Written by: Niki Holding (Accredited Exercise Physiologist)
Diabetes is a disease which is growing across many age groups within Australia. Within the last decade the prevalence of Diabetes has increased by 280% within the Australian population: and Diabetes is costing the Australian health system approximately $17.6 billion per year
More importantly this growing prevalence of Diabetes within the Australian community is having dire consequences on the health and mortality of many individuals within our community.
Increasing the understanding of this insidious disease is the most important step in combating its continue impact on our community.
At Inspire Fitness and Exercise Physiology we are committed to the ongoing education of our community to ensure we continue to play a vital role in creating a healthy and vibrant lifestyle.
There are three categories of Diabetes which reflect how a person has developed the disease.
Diabetes is where there is too much glucose in your blood. To help control blood glucose your body produces insulin which helps move the glucose from the blood into your cells to be used for energy.
When you have diabetes your body is not able to effectively use or produce insulin. Meaning the body’s cells are unable to turn glucose into energy.
There are three main types of Diabetes, type 1, type 2 and gestational diabetes. The perveance of diabetes in Australia is increasing with type 2 diabetes increasing the fastest.
Lifestyle changes are the best way to prevent developing diabetes. This can be done through diet and exercise
Categories of Diabetes
Type 1 Diabetes
Type 1 diabetes is an autoimmune condition where the body stops making insulin. Type 1 diabetes can effect anyone but is more common in people who are under 30.
Having type 1 diabetes won’t stop you from living a very full life. You are definitely able to continue to play sport and exercise. There will be some little things to think about when exercising and playing sport but on a whole exercise is very important to continue to do.
To be able to exercise, you need to be monitoring your BGL to ensure they are and stay in the ideal range of 5mmol/L to 10mmol/L.
It is also important that you are fueling your body adequately before, during and after exercise to prevent drastic changes to your BGL. A dietician can help with what types of foods will be appropriate to incorporate when exercising.
The benefits of exercise for people with type 1 diabetes include:
- Improve how insulin works in the body
- Reduced cardiovascular risk factors
- Improved muscle strength and bone mass
- Decrease the risk of diabetes related complications and many more
Type 2 Diabetes
Type 2 diabetes is the most common type of diabetes. Type 2 diabetes tends to develop over a period time. It develops when you’re your pancreas stops producing enough insulin: or when the insulin you are producing is not working efficiently. Insulin is a hormone that helps control the amount of glucose in the blood.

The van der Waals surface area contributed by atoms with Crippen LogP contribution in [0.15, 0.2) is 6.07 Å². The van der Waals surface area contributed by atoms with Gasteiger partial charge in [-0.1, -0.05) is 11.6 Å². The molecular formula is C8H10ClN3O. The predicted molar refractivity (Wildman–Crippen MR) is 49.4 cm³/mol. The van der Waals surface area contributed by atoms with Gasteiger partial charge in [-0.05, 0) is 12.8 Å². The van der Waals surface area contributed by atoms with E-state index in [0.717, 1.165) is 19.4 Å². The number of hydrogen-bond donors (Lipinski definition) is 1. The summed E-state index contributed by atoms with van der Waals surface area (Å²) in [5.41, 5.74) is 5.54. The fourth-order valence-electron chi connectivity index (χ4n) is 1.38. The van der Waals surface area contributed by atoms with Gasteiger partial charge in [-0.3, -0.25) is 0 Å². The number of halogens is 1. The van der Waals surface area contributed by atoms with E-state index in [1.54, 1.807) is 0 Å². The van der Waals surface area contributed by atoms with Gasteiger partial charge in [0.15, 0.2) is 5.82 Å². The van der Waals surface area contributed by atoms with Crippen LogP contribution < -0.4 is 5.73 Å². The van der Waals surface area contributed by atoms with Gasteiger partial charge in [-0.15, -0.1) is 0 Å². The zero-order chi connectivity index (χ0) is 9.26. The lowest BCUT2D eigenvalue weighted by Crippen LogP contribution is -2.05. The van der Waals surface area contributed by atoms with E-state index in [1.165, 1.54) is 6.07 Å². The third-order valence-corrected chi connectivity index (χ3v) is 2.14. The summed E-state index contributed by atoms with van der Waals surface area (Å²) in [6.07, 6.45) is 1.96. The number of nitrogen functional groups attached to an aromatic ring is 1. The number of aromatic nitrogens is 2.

When you have type 2 diabetes your body becomes resistant to the normal effects of insulin which causes glucose to stay in the blood and increase blood glucose levels to higher than normal.
If your blood glucose levels are not controlled either through diet and exercise or medication, It can start to take a toll on the rest of your body. If blood glucose levels are uncontrolled it could cause:
- Eye disease
- Hearing loss
- Gum disease
- Heart disease
- Kidney disease
- Skin conditions
- Nerve damage and more
Type to diabetes tends to develop from inherited factors as well as lifestyle risk factors such as poor diet and insufficient exercise/ physical activity.
Physical activity or exercise make up one of the key bases of diabetes management
Any sort of physical activity can have positive effects on blood glucose control and reduces risk of developing other comorbidities or diabetes related conditions. It is recommended for people with diabetes to exercise at a moderate intensity
The benefits of exercise for people with Type 2 diabetes:
- Improved mood
- Improved sleep
- Improved muscle strength and bone mass
- Lower blood glucose levels
- Lower Blood pressure
- Lower cholesterol
- Improve heart health
- Lower risk of diabetes related complications
Gestational diabetes is diabetes that occurs during pregnancy and usually goes away after the baby is born, however, having gestational diabetes does put you at a higher risk of developing type 2 diabetes later. The diagnosis of gestational diabetes is classified as an intolerance to glucose of a range of severity which is usually developed or recognised in the second or third trimesters.
When you have gestational diabetes it is important to follow an appropriate eating and exercise plan to help keep your blood glucose levels within the ideal range as well as provide adequate nutrition for you and your baby
As a general recommendation pregnant women with gestational diabetes should exercise three to five times per week for 30min of aerobic exercise, such as walking, swimming, stationary bike and two to three days of resistance training on non consecutive days for about 1-3 set and 8-12 reps.
Not only is exercise great for managing blood glucose levels it can also help with recovery from birth, managing pain that can be associated with pregnancy such as pelvic and lower back pain, decreased risk hypertension, pre-eclampsia, increased energy and more.
Exercise programs should be tailored to a persons needs. Exercise Physiologists have the knowledge, training, and education and experience to understand people’s physiological needs and associated risks. Exercise Physiologist will take into account program that will be safe n beneficial for your needs.
Further resources for Improving your Understanding of Diabetes